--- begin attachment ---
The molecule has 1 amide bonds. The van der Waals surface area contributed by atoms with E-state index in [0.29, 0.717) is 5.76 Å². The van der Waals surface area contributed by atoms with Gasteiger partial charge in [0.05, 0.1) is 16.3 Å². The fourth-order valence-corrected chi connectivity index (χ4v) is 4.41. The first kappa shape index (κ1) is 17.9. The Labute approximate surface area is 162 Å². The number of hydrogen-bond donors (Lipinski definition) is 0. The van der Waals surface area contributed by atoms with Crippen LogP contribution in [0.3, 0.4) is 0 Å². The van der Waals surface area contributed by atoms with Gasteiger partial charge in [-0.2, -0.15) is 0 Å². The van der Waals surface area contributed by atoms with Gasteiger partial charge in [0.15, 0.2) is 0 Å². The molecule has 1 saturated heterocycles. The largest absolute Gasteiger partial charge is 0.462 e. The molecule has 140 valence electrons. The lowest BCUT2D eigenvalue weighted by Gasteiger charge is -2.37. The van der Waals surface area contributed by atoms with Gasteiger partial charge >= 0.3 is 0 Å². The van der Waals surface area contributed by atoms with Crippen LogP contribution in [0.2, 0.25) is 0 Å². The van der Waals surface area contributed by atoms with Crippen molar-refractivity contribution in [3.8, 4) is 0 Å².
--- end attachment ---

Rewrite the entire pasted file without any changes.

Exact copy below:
The molecule has 1 amide bonds. The van der Waals surface area contributed by atoms with E-state index in [0.29, 0.717) is 5.76 Å². The van der Waals surface area contributed by atoms with Gasteiger partial charge in [0.05, 0.1) is 16.3 Å². The fourth-order valence-corrected chi connectivity index (χ4v) is 4.41. The first kappa shape index (κ1) is 17.9. The Labute approximate surface area is 162 Å². The number of hydrogen-bond donors (Lipinski definition) is 0. The van der Waals surface area contributed by atoms with Crippen LogP contribution in [0.3, 0.4) is 0 Å². The van der Waals surface area contributed by atoms with Gasteiger partial charge in [-0.2, -0.15) is 0 Å². The van der Waals surface area contributed by atoms with Gasteiger partial charge in [0.15, 0.2) is 0 Å². The molecule has 1 saturated heterocycles. The largest absolute Gasteiger partial charge is 0.462 e. The molecule has 140 valence electrons. The lowest BCUT2D eigenvalue weighted by Gasteiger charge is -2.37. The van der Waals surface area contributed by atoms with Gasteiger partial charge >= 0.3 is 0 Å². The van der Waals surface area contributed by atoms with Crippen LogP contribution in [0.2, 0.25) is 0 Å². The van der Waals surface area contributed by atoms with Crippen molar-refractivity contribution in [3.8, 4) is 0 Å².